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Reproductive Isolation in a Neotropical Insect: Behavior and Microbiology

  • Lee Ehrman
  • Norman L. Somerson
  • Frederick J. Gottlieb

Abstract

The Drosophila paulistorum Dobzhansky & Pavan complex offers an excellent opportunity for the study of the relationship between an insect host and its microbial symbiont. Electron microscopy reveals that all members of this insect group harbor endosymbionts which, by all appearances, are cell-wall deficient organisms (CWD). While it is not known if the CWDs of D. paulistorum are essential to their hosts, it is clear that a stable, benign relationship exists between the host and its own CWD. However, our evidence indicates that transfer of an endosymbiont from one semispecies of D. paulistorum to another semispecies results in male sterility. The specificity exhibited by the endosymbionts increases reproductive isolation between semispecies and may have contributed to the evolutionary and taxonomic complexity of D. paulistorum as a widespread superspecies.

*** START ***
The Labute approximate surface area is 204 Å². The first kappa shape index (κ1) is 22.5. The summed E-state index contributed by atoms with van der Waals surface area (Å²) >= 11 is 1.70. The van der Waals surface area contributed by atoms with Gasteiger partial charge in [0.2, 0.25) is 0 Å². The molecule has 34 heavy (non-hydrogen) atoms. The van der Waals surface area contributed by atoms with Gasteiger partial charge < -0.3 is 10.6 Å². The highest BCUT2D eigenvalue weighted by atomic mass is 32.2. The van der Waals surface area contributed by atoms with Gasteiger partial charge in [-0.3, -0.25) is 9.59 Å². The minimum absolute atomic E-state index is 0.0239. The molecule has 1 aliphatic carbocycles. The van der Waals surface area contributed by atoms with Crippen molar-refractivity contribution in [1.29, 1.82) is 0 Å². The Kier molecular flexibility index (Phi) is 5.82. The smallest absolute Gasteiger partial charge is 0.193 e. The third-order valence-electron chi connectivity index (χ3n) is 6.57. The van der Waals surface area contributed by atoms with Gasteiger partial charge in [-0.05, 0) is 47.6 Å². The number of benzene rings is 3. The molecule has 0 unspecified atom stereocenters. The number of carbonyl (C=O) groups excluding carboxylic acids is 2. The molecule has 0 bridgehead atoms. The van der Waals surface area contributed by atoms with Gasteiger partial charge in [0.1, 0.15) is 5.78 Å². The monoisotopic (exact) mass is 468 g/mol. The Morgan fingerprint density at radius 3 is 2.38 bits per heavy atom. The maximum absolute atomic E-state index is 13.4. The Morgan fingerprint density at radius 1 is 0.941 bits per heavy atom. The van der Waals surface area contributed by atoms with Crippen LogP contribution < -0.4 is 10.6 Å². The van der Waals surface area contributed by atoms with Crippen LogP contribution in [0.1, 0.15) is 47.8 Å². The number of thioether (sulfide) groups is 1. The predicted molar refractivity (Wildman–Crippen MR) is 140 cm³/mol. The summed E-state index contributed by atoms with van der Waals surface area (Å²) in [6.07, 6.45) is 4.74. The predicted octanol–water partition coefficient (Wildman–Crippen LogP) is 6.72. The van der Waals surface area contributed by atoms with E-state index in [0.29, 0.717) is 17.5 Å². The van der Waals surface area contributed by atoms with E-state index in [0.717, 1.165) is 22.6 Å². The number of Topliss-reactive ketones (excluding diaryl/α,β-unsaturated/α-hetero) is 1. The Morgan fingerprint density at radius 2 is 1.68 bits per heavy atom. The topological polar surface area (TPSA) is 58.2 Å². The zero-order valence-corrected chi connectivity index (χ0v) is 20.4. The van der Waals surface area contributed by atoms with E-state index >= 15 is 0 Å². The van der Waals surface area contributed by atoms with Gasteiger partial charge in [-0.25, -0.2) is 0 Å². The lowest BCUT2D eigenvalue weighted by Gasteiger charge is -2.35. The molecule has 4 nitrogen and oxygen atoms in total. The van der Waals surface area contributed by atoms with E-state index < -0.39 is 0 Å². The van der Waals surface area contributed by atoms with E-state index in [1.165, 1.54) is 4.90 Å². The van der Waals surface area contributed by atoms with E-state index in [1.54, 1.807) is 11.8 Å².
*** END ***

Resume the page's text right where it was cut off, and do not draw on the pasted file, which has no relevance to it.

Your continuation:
Keywords

Sexual Preference Reproductive Isolation Hybrid Sterility Backcross Progeny Hybrid Male 
These keywords were added by machine and not by the authors. This process is experimental and the keywords may be updated as the learning algorithm improves.

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Copyright information

© Springer Science+Business Media New York 1986

Authors and Affiliations

  • Lee Ehrman
    • 1
  • Norman L. Somerson
    • 2
  • Frederick J. Gottlieb
    • 3
  1. 1.Division of Natural SciencesState University of New YorkPurchaseUSA
  2. 2.Department of Medical Microbiology and ImmunologyOhio State UniversityColumbusUSA
  3. 3.Department of Life SciencesUniversity of PittsburghPittsburghUSA

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